Is the renowned David Bowie-Bing Crosby performance of “The Little Drummer Boy / Peace on Earth” a dazzling and unforgettable performance or a completely bizarre and insufferable episode in TV and music history that should be entirely forgotten? The following passage is from a 2006 Washington Post article on how this duet happened:
One of the most successful duets in Christmas music history — and surely the weirdest — might never have happened if it weren’t for some last-minute musical surgery. David Bowie thought “The Little Drummer Boy” was all wrong for him. So when the producers of Bing Crosby’s Christmas TV special asked Bowie to sing it in 1977, he refused.
Just hours before he was supposed to go before the cameras, though, a team of composers and writers frantically retooled the song. They added another melody and new lyrics as a counterpoint to all those pah-rumpa-pum-pums and called it “Peace on Earth.” Bowie liked it. More important, Bowie sang it.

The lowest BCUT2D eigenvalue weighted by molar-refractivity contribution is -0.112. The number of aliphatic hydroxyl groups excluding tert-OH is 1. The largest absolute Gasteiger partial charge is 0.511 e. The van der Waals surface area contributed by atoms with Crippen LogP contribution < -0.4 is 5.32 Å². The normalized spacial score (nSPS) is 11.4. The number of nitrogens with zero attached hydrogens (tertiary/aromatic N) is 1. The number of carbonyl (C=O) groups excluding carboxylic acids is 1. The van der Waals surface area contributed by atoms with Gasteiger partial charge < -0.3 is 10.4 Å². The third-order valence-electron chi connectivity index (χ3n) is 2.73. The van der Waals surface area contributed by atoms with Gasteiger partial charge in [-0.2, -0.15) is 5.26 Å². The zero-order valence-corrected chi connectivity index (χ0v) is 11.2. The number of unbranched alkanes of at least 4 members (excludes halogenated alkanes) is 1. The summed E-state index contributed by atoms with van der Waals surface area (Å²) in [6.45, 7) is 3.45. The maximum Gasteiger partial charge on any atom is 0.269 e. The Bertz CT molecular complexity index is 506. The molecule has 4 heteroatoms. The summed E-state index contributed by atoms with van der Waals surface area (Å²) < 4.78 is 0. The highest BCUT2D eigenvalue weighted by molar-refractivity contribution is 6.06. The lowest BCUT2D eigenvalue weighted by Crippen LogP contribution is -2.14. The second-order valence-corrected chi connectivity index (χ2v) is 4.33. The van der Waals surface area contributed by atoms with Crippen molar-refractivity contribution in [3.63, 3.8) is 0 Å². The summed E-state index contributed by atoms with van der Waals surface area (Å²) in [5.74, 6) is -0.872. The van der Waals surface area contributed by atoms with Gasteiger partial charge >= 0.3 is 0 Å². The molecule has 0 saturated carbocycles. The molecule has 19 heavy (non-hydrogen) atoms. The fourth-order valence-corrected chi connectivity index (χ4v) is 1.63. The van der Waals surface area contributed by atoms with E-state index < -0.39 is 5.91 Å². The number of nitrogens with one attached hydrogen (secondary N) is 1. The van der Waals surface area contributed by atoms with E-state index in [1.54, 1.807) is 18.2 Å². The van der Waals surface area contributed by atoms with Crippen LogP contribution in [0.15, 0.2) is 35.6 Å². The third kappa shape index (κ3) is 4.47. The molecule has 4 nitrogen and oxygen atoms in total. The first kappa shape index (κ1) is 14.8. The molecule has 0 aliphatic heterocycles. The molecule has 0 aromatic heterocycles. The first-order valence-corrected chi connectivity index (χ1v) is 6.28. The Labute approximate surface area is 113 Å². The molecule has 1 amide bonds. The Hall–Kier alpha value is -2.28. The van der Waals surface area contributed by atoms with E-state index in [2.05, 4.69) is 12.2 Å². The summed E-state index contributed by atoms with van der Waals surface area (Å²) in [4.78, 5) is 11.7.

The result was an epic, and epically bizarre, recording in which David Bowie, the androgynous Ziggy Stardust, joined in song with none other than Mr. “White Christmas” himself, Bing Crosby.
Remember that the TV special did not air until after Bing Crosby died, which was about a month after taping his Christmas special in England and the duet with David Bowie. I remember very vividly watching that Christmas show. I always watched the Christmas specials of Crosby, Andy Williams, Dean Martin, and all of the others of that generation. My mother kept talking about how weird Bowie was, and she kept asking me if he was a homosexual. I was only 14 – so I had no opinion on such matters. At that time I was already a huge Crosby fan, and I had been since childhood. I think the song is touching and unique, and Bing’s baritone is well-set against Bowie’s tenor of his younger years.